References 1 Deen, B. et al. (2015) Functional organization of social perception and cognition in the superior temporal sulcus. Cereb. Cortex Published online June 5, 2015. 2 Saxe, R. and Kanwisher, N. (2003) People thinking about thinking people. The role of the temporo-parietal junction in ‘theory of mind’. Neuroimage 19, 1835–1842 3 Hein, G. and Knight, R.T. (2008) Superior temporal sulcus: it’s my area: or is it? J. Cogn. Neurosci. 20, 2125–2136 4 Jiang, F. et al. (2015) Re-examining overlap between tactile and visual motion responses within hMT+ and STS. Neuroimage Published online June 26, 2015. 5 Beauchamp, M.S. et al. (2008) Touch, sound and vision in human superior temporal sulcus. Neuroimage 41, 1011–1020 6 Beauchamp, M.S. et al. (2004) Unraveling multisensory integration: patchy organization within human STS multisensory cortex. Nat. Neurosci. 7, 1190–1192 7 Dahl, C.D. et al. (2009) Spatial organization of multisensory responses in temporal association cortex. J. Neurosci. 29, 11924–11932 8 Nath, A.R. and Beauchamp, M.S. (2012) A neural basis for interindividual differences in the McGurk effect, a multisensory speech illusion. Neuroimage 59, 781–787 9 Nath, A.R. et al. (2011) Neural correlates of interindividual differences in children’s audiovisual speech perception. J. Neurosci. 31, 13963–13971 10 Beauchamp, M.S. et al. (2010) fMRI-Guided transcranial magnetic stimulation reveals that the superior temporal sulcus is a cortical locus of the McGurk effect. J. Neurosci. 30, 2414–2417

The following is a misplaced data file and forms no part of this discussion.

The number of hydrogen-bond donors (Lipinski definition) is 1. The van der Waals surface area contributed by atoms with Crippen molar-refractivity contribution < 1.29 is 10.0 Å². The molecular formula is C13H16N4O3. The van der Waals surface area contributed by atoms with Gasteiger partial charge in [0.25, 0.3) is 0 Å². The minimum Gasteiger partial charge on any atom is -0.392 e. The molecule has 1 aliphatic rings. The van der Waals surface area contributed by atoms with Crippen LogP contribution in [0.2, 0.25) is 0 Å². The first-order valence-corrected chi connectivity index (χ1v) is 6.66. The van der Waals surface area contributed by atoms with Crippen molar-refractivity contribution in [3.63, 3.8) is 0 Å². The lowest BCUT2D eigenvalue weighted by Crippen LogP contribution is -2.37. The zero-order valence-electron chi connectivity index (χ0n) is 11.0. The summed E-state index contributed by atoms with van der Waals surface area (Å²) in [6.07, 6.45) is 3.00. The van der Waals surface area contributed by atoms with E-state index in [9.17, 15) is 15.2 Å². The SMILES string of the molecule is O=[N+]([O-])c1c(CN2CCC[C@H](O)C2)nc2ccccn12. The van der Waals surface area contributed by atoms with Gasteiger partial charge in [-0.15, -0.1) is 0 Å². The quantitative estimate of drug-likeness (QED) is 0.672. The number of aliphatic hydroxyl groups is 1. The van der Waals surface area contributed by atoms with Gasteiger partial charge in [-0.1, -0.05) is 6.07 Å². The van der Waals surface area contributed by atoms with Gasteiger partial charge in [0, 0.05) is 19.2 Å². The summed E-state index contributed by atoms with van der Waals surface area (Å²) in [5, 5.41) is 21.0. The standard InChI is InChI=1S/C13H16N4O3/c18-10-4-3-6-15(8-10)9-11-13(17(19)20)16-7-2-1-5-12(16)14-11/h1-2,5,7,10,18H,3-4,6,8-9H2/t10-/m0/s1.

Young children remedy second- and third-party ownership violations Julia W. Van de Vondervoort and J. Kiley Hamlin University of British Columbia, Department of Psychology, Vancouver, British Columbia, Canada

When responding to ownership violations, children can focus on the victim’s needs, the perpetrator’s punishment, or both. Recent studies show that 3- and 5-yearolds are equally likely to respond to second- and thirdparty violations, and 3-year-olds return objects to their rightful owners. Children’s interventions are consistent with justice for victims. Corresponding authors: Van de Vondervoort, J.W. ([email protected]); Hamlin, J.K. ([email protected]). Keywords: development; ownership; justice. 1364-6613/ ß 2015 Elsevier Ltd. All rights reserved.


Young children recognize the norms that govern appropriate behavior [1], including the norms that dictate what actions are acceptable when dealing with others’ property. Children respond to violations of their own ownership rights from a young age: 2-year-olds protest when a puppet steals and threatens to throw away an object belonging to the child, but do not protest when a puppet does the same with someone else’s property [2]. From 3, children demonstrate an appreciation of a third-party’s ownership rights: children protest when a puppet threatens to throw away or destroy someone else’s object, and they behave prosocially towards an individual whose object has been destroyed [2,3]. These findings suggest that young children are not